March 4, 2024

A diamond pair in the world of bridge

A diamond pair in the world of bridge

September 25, 2022
 
Sartaj Hans (L) and Sophie Ashton, from Goulburn in NSW, are big names on the world bridge circuit. (SUPPLIED)

They say diamonds are a girl’s best friend.

That proved to be the case for Sophie Ashton, though square-cut or pear-shaped jewels had nothing to do with it.

Ms Ashton held a handful of diamonds during a game of bridge, using the cards in a sly, strategic move against renowned player Sartaj Hans.

“I was so proud of myself because I knew how good a player Sartaj was,” she told AAP.

“His playing partner said to him quite crossly, ‘Do you trust the opposition? Or do you trust me?’

“There was all this tension at the table.”

Mr Hans remembers the moment too: “I suppose you could say she tricked me. And that sparked something.”

Nine years later, the couple is married and living in Goulburn, in the NSW southern tablelands, with their two young daughters.

The pair work at the Goulburn Health Hub, a service they developed to bring specialist medical care to the regional centre.

While they seem like ordinary professionals, they are big names in the bridge world in their spare time.

When Australia was dominating sports headlines across the British Open in golf, the Tour de France and the World Athletics Championships in July, Mr Hans and his teammates quietly triumphed too.

They beat the world number one US team, led by a bridge legend, Nick Nickell, in a 12-hour knockout event at the North American Bridge Championships in Rhode Island.

Mr Nickell’s team later took out the World Series in Poland in early September. The Australians ranked 16th out of about 100 teams.

“A team we beat went on to be world champions, so that gives us confidence,” Mr Hans said.

A talented chess player, Mr Hans was drawn to bridge while studying engineering at a university in India.

He and his classmates had to pass two of three exams, so they skipped one in favour of a card night.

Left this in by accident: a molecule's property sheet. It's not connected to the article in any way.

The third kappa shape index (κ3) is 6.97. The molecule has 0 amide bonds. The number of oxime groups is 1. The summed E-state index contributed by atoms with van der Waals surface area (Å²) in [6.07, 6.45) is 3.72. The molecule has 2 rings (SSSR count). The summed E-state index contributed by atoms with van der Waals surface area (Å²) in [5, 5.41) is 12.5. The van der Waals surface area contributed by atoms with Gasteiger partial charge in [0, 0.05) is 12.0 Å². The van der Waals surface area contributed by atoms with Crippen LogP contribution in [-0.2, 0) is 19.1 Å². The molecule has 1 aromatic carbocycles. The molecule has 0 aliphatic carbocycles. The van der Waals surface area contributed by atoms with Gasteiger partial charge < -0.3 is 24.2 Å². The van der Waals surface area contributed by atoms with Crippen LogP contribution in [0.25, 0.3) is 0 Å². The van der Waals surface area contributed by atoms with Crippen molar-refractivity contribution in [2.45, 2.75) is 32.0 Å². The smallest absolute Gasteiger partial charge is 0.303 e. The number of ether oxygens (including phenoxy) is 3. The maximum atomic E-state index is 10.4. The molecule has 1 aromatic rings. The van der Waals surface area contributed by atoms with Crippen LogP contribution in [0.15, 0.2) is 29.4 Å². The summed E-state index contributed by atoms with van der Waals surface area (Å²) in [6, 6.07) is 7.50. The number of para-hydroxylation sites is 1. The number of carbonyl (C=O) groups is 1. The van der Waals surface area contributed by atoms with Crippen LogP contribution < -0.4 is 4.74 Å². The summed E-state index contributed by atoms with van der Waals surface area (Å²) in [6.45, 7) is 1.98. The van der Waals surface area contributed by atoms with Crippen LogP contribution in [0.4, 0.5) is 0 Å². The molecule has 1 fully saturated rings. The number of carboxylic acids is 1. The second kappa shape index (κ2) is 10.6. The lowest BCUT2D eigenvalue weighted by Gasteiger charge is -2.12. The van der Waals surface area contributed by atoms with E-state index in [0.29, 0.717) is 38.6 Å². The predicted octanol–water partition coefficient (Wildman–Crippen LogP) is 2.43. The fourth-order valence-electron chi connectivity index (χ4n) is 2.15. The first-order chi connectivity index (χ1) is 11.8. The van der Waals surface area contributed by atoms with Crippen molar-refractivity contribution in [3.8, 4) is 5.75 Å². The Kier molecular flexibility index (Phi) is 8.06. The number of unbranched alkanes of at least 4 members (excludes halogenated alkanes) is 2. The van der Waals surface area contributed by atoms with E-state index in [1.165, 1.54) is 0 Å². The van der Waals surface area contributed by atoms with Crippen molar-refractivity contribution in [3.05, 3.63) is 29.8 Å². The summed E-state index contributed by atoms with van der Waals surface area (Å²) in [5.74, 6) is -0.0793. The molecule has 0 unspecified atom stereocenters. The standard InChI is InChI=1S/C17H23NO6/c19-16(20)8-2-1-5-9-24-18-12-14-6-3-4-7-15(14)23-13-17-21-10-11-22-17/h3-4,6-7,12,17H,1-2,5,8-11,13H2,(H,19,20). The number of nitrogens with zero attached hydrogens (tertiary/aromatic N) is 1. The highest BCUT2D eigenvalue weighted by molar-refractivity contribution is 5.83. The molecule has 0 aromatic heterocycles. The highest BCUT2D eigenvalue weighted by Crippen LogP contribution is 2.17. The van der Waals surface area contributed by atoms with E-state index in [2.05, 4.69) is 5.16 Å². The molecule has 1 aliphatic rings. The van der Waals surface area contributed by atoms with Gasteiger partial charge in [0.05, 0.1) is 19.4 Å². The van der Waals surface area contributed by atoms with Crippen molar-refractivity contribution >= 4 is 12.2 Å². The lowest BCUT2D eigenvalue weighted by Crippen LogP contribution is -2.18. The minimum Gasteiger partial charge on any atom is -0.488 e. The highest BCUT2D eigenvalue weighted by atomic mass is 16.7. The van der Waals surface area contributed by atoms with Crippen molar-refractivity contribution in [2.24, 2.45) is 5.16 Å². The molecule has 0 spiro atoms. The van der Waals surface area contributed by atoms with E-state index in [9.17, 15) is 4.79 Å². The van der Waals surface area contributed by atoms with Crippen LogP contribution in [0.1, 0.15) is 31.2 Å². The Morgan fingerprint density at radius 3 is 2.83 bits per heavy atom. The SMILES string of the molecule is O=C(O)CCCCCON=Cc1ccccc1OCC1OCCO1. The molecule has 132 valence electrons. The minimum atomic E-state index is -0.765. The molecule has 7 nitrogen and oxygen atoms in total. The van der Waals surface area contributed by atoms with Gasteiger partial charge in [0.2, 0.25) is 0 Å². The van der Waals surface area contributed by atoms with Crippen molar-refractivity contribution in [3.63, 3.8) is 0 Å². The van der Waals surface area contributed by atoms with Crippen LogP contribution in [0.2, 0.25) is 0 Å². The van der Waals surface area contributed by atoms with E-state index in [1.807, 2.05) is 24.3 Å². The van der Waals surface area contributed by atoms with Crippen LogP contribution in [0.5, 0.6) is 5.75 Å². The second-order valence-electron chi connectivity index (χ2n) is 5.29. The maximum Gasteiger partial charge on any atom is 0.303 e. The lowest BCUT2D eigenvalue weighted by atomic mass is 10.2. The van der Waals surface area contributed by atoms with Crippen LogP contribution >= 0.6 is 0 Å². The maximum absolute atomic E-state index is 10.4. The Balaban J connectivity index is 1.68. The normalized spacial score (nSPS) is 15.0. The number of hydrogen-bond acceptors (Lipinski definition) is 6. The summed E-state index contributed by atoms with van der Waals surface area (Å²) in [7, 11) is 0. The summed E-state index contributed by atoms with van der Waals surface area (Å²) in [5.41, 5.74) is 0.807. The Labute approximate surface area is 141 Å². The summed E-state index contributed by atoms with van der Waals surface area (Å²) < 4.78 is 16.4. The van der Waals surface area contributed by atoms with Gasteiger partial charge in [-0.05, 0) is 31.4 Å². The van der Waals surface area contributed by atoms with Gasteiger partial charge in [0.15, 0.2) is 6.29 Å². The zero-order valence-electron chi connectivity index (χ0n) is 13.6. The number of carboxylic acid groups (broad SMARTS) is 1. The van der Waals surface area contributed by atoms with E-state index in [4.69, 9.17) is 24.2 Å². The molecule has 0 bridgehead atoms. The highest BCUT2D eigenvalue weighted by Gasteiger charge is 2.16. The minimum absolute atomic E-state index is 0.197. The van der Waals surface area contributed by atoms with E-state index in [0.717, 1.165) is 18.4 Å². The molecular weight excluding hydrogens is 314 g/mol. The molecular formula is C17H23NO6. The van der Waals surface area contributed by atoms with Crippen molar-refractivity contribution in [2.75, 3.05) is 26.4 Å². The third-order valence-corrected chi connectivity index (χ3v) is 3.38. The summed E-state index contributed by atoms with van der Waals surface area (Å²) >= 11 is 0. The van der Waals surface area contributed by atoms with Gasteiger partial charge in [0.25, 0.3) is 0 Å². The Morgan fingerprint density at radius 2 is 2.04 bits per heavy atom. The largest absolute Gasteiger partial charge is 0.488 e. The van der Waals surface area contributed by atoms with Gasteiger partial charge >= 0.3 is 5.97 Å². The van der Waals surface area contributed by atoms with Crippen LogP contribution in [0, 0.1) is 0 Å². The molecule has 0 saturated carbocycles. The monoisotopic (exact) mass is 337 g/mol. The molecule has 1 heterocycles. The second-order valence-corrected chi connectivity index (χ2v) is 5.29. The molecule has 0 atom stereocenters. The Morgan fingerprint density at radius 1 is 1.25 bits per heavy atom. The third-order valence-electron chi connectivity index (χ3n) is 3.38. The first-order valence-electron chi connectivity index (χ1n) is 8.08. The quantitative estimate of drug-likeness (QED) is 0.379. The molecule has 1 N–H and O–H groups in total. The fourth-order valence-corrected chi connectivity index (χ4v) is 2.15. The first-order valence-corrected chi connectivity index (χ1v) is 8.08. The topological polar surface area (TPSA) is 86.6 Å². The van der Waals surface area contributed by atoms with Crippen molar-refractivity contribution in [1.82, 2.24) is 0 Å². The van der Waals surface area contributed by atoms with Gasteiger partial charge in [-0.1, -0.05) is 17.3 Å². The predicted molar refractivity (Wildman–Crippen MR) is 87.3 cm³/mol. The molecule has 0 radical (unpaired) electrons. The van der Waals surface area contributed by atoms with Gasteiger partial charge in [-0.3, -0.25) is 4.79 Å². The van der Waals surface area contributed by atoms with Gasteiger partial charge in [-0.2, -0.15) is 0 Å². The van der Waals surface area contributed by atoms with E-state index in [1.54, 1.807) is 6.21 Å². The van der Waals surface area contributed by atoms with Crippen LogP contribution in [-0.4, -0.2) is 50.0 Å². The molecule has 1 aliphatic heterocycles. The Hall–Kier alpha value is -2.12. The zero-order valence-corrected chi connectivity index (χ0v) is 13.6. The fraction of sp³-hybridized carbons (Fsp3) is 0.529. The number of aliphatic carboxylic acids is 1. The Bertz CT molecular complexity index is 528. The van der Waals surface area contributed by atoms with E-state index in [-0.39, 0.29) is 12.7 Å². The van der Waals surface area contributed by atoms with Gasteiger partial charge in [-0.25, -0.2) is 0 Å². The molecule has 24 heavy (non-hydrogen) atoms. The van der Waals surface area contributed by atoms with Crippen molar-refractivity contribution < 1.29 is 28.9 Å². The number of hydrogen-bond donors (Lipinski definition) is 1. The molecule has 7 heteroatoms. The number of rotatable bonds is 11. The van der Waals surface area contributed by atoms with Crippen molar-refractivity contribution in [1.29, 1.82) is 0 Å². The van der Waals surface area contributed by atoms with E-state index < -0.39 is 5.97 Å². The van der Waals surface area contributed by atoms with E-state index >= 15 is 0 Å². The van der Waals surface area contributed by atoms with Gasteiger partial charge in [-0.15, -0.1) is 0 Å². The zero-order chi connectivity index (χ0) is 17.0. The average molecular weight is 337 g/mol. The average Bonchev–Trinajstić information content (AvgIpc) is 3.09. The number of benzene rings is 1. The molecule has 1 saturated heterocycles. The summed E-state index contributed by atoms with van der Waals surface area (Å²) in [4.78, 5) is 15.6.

“A friend taught us bridge and we played all night. We went to bed when the exam started,” Mr Hans recalls.

The friends played socially before he began taking it more seriously. In his early years, he remembers making risky “hero” plays to get recognition.

“That was a personal flaw. Gradually as I conquered that at bridge, it made an impact on my attitude to life as well.”

Ms Ashton cuts in with an affectionate joke, prompting a deep laugh from her husband: “Oh, he’s still a little bit arrogant”.

Having topped several high-level national tournaments, Ms Ashton describes bridge as an emotional, sophisticated mind game.

It involves strategy and an element of luck as players place bids and use code words while never showing their hand, even to a teammate.

“Bridge is a very heightened version of life,” Ms Ashton said.

“You have the highs, you have the lows, you have the partnership and the relationship and it’s how you deal with those.

“That’s helped me in life. When something bad happens, I’m much cooler, more calm and can be more practical than emotional.”

How a game imitates life was the central theme of the acclaimed Netflix show The Queen’s Gambit, which mixed the dizzying drama of professional chess with high fashion, romance and tragedy.

Bridge is searching for its own revamp. The Australian Bridge Federation wants to shake off the game’s old-fashioned stereotype and attract a new crowd.

Ms Ashton and Mr Hans have high hopes for the future of the game, which is increasingly played online.

“You get addicted to the rush. And because you’re sharing it with someone else or a team, it’s even better because you’re not alone in that feeling,” Ashton says.

“There’s never any end to your discovery of the game.”

Mr Hans adds: “It’s quite a journey.”

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